If you’ve ever been passed on a run by someone with an odd little M-shaped symbol tattooed on his or her calf or sporting a shirt with the title “Ironman Finisher,” you may have wondered what it would take to earn such a title for yourself. We get you the inside scoop on what an Ironman is and how you can become one.
What does the race entail?
The race is a combination of swimming, biking and running, like your average triathlon. But unlike the shorter triathlons you or a friend may have tried, the distances are considerably greater. With a swim of 3.8 km, a bike ride of 180 km and a run of 42.2 km, it truly is the challenge of a lifetime. And for anyone who did the math here, the run portion is in fact the distance of a marathon — after multiple hours of swimming and biking! The race starts at 7 a.m., and you have until midnight to finish it. The pros will come in around the eight- or nine-hour mark, but many will take up to the full 17 hours to get the job done. And unfortunately some won’t finish, whether due to injury, exhaustion or simply being unable to meet the cut-off times along the way.
Where to do one
As Ironman races become increasingly popular, more opportunities are popping up all over the world. If you enjoy travelling, you could jet off to France, Australia or many other fun and exotic locations to accomplish yours. Or if you’d prefer to stick close to home, check out the all-new Ironman Mont Tremblant. It was met with rave reviews when it took place for the first time this year. Kevin McFaul, who completed his first race there in August, described it as having “beautiful views, a well-structured course and plenty of encouraging volunteers and spectators scattered throughout.” Dozens of races are also held all over the United States if you don’t mind a quick journey south. In addition, you’ll find plenty of Ironman distance races that offer you the same race experience but are run by other companies and therefore can’t use the Ironman name. They may not be under the Ironman brand, but they’ll certainly have you feeling like a superhero regardless. The entry fees for those races tend to be less, so if you’re more driven by the challenge than the name, they’re certainly worth considering.
What’s the hardest part about training?
Sylvie Dansereau, a coach with the Canadian-based training group NRGPT, explains that many new Ironman athletes struggle to achieve a good balance in their training. She elaborates that a well-designed schedule is one that will allow you to progress and get fitter in each of the three sports without overtraining, which could cause you to be sick, overtired or injured come race day. It’s natural to want to succeed, but keep in mind it’s not a sprint — it’s not even a marathon — it’s three marathons. If you’re new to ultra-distance racing, one solution is to hire a good coach with lots of experience in the area. A coach will help put together a plan that suits your needs and ensures you’re in the best condition possible when the big day arrives. If a coach isn’t in your budget, Dansereau advises new athletes to seek out information from reliable published sources so they can make educated decisions about how to approach training. She also encourages athletes to be realistic about their life schedules and constraints when planning out their training, as an ultra-distance triathlon is undoubtedly a large time commitment.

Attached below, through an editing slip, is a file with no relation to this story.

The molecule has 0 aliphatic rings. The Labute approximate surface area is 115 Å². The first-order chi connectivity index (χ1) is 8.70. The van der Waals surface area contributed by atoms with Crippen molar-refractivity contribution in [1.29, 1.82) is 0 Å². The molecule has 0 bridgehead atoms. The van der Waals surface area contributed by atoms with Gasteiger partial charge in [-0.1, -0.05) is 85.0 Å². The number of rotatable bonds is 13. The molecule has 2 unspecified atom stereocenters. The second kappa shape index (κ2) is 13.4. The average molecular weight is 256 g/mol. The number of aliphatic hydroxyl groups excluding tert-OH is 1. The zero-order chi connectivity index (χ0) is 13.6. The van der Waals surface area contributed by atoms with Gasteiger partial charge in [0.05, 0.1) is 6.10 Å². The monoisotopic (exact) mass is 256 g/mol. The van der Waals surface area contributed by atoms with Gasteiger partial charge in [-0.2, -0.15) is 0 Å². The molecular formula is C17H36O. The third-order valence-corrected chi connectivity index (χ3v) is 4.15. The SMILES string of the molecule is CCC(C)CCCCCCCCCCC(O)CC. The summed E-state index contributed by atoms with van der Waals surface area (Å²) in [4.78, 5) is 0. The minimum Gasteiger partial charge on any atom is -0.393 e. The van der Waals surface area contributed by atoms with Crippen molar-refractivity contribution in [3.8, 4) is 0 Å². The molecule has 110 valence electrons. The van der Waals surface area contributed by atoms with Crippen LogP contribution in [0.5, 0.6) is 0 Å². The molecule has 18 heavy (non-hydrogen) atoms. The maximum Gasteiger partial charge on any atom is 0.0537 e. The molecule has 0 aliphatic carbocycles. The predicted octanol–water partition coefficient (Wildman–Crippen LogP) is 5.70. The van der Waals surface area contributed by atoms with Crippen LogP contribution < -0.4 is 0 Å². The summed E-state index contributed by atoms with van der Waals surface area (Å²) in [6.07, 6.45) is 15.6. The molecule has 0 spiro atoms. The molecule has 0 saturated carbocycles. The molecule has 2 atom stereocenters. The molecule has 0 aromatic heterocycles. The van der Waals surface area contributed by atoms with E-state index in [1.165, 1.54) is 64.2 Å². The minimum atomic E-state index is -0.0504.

What’s the hardest thing on race day?
Although there is undoubtedly plenty to think about on race day, Dansereau explains there is a “fourth discipline” that is even more crucial than being prepared for the swim, bike and run. And that fourth discipline is nutrition. She explains that “without proper fuelling, even the fittest athlete may come to a crawl or even a halt on race day.” Dansereau recommends that the athlete’s optimal racing nutrition strategy be carefully developed and practiced throughout training in the months leading up to the race and then stuck to when race day arrives. And this is one athlete and trainer who’s advice you certainly want to take — she won in her age group and came in fourth overall at Ironman Canada 2005!
Things to consider
Obviously an Ironman isn’t your average 5 km race. Many people take up to a year to train and get their bodies in peak condition. Also, because registration for each race opens roughly a year before it takes place and fills up almost immediately, you’ll have to decide well in advance if you’re ready to make the commitment. Another aspect to consider is budget. Not only will registration cost you over $600, but proper equipment, travel and accommodations add to the total price. So it certainly isn’t an undertaking to approach lightly. But once you think you’re physically and mentally ready to make the commitment, give it your all!